The Integrated Postsecondary Education Data System (IPEDS) is the primary source for data on colleges, universities, and technical and vocational postsecondary institutions in the United States. The system is managed by the National Center for Education Statistics (NCES) and provides publically available data on all postsecondary institutions which participate in federal student financial aid programs. NCES collects data on a variety of topics—such as enrollments, institutional prices and graduation rates—from institutions through a system of interrelated surveys. While IPEDS contains a wealth of information and serves as an important resource, it has long had a serious drawback for those interested in returning adult students. Critical topics such as graduation and retention rates have been calculated using only “first-time, full-time” students, excluding those with prior college credit who return to complete a credential. However, NCES will implement a new Outcome Measures component including non-first-time and part-time students in their 2015-2016 Winter data collection.
A new report from Higher Ed Insight finds that, while interest in adult college completion is at an all-time high, colleges and universities must change their policies and practices to better serve students who return to college as adults. Using data from a range of sources, the report explores the challenges adult students face when returning to college and identifies effective practices for supporting these students when they do return to school. The report also examines the role of local, state, and national partnerships that bring together higher education and workforce entities to engage this prospective student population, recognizing the importance of employment and career advancement to many returning adult students.
This year’s National Institute on the Assessment of Adult Learning convened adult learning experts, practitioners, and enthusiasts in Philadelphia for a deep dive into Prior Learning Assessment (PLA). As a first time attendee, it was fascinating to learn about the many different ways institutions are leveraging PLA to attract, retain, and graduate adult students. Below are two key takeaways from my time surrounded by PLA experts (though it should be noted these were limited by my inability to attend all of the concurrent sessions).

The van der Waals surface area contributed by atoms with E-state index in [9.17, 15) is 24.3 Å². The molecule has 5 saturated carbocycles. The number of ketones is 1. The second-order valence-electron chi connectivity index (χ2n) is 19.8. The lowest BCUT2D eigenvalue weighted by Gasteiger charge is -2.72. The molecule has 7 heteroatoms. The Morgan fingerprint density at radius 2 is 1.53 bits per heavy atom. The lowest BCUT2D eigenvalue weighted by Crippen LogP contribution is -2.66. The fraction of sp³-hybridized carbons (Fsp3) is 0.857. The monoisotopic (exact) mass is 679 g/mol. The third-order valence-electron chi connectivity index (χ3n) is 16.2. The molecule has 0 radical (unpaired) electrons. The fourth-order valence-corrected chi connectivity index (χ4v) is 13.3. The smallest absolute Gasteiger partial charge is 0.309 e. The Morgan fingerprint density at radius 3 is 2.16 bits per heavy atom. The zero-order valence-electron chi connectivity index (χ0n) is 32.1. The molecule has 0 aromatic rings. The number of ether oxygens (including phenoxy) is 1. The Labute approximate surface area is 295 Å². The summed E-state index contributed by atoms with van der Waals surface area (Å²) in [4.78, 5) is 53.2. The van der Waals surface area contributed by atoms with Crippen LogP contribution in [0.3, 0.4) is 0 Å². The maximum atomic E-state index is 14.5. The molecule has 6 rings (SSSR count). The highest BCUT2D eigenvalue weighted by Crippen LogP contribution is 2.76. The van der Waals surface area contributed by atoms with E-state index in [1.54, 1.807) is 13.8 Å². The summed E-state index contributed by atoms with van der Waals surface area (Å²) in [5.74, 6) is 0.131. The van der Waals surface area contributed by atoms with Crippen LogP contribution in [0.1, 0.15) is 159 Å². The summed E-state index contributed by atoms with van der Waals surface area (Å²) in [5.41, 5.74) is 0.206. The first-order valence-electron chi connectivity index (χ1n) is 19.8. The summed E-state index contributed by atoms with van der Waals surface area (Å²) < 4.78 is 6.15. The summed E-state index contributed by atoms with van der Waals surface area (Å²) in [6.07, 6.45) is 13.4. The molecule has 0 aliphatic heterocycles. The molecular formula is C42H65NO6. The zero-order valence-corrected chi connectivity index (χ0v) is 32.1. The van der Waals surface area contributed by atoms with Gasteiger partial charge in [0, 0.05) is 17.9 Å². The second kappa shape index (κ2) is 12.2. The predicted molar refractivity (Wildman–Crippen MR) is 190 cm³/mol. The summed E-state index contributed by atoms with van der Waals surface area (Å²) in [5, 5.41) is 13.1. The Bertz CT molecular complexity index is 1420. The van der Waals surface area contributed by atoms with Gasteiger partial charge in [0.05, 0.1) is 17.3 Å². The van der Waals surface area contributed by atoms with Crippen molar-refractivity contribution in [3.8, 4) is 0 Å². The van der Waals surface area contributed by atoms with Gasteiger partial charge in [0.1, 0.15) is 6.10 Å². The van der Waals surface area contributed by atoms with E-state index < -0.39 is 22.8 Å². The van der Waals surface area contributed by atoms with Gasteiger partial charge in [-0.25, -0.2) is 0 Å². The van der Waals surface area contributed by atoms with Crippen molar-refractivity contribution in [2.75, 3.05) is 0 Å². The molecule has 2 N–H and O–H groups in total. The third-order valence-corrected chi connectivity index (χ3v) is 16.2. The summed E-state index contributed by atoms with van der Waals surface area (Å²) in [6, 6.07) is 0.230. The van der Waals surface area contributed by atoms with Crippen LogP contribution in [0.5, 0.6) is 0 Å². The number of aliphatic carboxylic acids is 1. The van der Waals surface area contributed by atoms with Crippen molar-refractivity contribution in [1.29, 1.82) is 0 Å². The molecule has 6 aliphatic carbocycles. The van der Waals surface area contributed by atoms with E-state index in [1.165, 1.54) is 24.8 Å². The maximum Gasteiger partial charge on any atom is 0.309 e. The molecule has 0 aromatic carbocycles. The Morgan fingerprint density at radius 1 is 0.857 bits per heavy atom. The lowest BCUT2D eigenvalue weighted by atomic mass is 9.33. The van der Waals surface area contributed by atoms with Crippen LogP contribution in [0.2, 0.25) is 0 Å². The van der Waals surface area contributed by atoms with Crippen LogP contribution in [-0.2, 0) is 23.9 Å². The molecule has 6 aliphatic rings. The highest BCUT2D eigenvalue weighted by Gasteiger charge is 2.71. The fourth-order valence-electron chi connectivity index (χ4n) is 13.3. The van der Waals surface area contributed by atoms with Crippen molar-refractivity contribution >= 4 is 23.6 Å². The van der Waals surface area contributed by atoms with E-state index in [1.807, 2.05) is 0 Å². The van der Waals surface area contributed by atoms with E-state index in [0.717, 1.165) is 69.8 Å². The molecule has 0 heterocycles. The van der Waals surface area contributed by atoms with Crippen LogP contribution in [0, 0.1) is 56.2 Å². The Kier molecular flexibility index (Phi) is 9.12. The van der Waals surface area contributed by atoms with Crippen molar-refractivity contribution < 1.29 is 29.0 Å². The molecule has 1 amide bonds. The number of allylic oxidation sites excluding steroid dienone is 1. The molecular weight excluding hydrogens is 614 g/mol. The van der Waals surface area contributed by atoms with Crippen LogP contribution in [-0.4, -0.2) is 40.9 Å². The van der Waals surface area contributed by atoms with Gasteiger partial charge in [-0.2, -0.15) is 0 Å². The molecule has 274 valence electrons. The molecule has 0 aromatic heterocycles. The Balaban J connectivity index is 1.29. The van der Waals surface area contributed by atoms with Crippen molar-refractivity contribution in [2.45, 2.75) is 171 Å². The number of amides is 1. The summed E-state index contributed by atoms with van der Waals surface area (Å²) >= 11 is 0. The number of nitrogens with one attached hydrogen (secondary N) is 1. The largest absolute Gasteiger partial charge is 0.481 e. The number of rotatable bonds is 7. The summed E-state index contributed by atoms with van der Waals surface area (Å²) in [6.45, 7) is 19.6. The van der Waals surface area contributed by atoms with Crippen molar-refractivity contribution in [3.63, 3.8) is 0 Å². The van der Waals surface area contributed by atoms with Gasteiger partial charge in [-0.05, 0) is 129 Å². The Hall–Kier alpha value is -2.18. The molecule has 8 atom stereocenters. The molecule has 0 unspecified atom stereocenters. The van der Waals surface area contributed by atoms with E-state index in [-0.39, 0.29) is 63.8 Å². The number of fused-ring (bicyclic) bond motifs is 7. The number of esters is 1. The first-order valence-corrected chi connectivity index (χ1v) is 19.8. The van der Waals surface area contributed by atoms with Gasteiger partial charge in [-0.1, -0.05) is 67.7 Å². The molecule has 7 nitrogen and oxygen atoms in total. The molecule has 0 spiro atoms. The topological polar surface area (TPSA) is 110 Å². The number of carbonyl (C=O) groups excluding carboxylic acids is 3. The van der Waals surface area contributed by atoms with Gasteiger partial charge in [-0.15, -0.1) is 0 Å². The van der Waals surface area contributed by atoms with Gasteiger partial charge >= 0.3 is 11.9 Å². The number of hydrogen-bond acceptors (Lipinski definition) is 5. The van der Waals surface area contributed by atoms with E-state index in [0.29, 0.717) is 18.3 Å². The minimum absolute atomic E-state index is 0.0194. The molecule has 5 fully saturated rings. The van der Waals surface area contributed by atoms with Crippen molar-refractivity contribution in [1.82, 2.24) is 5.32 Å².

WICHE's latest publication "POLICY EXCHANGES - Collaboration and Coordination to Improve Adult College Completion Efforts" explores research on the common characteristics of effective multi-stakeholder collaborations, with a particular focus on initiatives working to tackle complex social challenges. The brief includes examples of collaborative efforts that are uniting diverse stakeholders to support adult degree completion at the state and local level.
A number of new reports with relevance for those working with returning adults have been released this spring. This week’s post provides an overview of two of these, a policy brief from the Education Commission of the States on state financial aid and a report on the results of a recent survey of adults’ perceptions of the costs and benefit s of postsecondary education from the American Enterprise Institute.